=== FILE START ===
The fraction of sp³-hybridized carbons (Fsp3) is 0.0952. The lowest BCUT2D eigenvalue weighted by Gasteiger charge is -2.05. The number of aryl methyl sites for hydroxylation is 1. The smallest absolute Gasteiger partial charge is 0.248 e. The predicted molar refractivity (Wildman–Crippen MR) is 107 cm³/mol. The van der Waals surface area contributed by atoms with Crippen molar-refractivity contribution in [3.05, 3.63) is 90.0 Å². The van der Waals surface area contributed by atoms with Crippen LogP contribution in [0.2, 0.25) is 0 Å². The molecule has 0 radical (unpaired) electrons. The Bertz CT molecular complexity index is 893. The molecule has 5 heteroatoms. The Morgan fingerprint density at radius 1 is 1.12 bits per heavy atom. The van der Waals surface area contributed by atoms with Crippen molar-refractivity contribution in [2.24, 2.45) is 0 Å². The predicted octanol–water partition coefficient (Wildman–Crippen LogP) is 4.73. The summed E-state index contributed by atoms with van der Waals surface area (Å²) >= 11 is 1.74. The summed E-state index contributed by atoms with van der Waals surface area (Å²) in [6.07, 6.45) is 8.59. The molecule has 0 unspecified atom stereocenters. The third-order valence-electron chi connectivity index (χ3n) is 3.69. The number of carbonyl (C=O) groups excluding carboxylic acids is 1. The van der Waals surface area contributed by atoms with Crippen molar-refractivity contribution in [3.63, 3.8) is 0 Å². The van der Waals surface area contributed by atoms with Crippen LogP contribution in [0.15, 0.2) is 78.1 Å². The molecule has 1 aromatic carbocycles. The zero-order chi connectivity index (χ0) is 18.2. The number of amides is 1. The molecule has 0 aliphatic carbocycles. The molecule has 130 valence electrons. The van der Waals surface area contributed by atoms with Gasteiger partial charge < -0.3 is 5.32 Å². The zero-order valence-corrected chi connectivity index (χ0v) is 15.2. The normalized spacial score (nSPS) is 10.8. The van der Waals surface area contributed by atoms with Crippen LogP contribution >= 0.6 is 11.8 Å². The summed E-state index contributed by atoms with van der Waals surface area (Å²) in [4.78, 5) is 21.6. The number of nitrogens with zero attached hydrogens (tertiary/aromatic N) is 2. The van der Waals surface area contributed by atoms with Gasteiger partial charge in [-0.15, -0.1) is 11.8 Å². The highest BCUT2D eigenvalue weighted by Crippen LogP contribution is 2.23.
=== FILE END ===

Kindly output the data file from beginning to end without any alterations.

The fraction of sp³-hybridized carbons (Fsp3) is 0.0952. The lowest BCUT2D eigenvalue weighted by Gasteiger charge is -2.05. The number of aryl methyl sites for hydroxylation is 1. The smallest absolute Gasteiger partial charge is 0.248 e. The predicted molar refractivity (Wildman–Crippen MR) is 107 cm³/mol. The van der Waals surface area contributed by atoms with Crippen molar-refractivity contribution in [3.05, 3.63) is 90.0 Å². The van der Waals surface area contributed by atoms with Crippen LogP contribution in [0.2, 0.25) is 0 Å². The molecule has 0 radical (unpaired) electrons. The Bertz CT molecular complexity index is 893. The molecule has 5 heteroatoms. The Morgan fingerprint density at radius 1 is 1.12 bits per heavy atom. The van der Waals surface area contributed by atoms with Crippen molar-refractivity contribution in [2.24, 2.45) is 0 Å². The predicted octanol–water partition coefficient (Wildman–Crippen LogP) is 4.73. The summed E-state index contributed by atoms with van der Waals surface area (Å²) >= 11 is 1.74. The summed E-state index contributed by atoms with van der Waals surface area (Å²) in [6.07, 6.45) is 8.59. The molecule has 0 unspecified atom stereocenters. The third-order valence-electron chi connectivity index (χ3n) is 3.69. The number of carbonyl (C=O) groups excluding carboxylic acids is 1. The van der Waals surface area contributed by atoms with Crippen molar-refractivity contribution in [3.63, 3.8) is 0 Å². The van der Waals surface area contributed by atoms with Crippen LogP contribution in [0.15, 0.2) is 78.1 Å². The molecule has 1 aromatic carbocycles. The zero-order chi connectivity index (χ0) is 18.2. The number of amides is 1. The molecule has 0 aliphatic carbocycles. The molecule has 130 valence electrons. The van der Waals surface area contributed by atoms with Gasteiger partial charge < -0.3 is 5.32 Å². The zero-order valence-corrected chi connectivity index (χ0v) is 15.2. The normalized spacial score (nSPS) is 10.8. The van der Waals surface area contributed by atoms with Crippen LogP contribution >= 0.6 is 11.8 Å². The summed E-state index contributed by atoms with van der Waals surface area (Å²) in [4.78, 5) is 21.6. The number of nitrogens with zero attached hydrogens (tertiary/aromatic N) is 2. The van der Waals surface area contributed by atoms with Gasteiger partial charge in [-0.15, -0.1) is 11.8 Å². The highest BCUT2D eigenvalue weighted by Crippen LogP contribution is 2.23.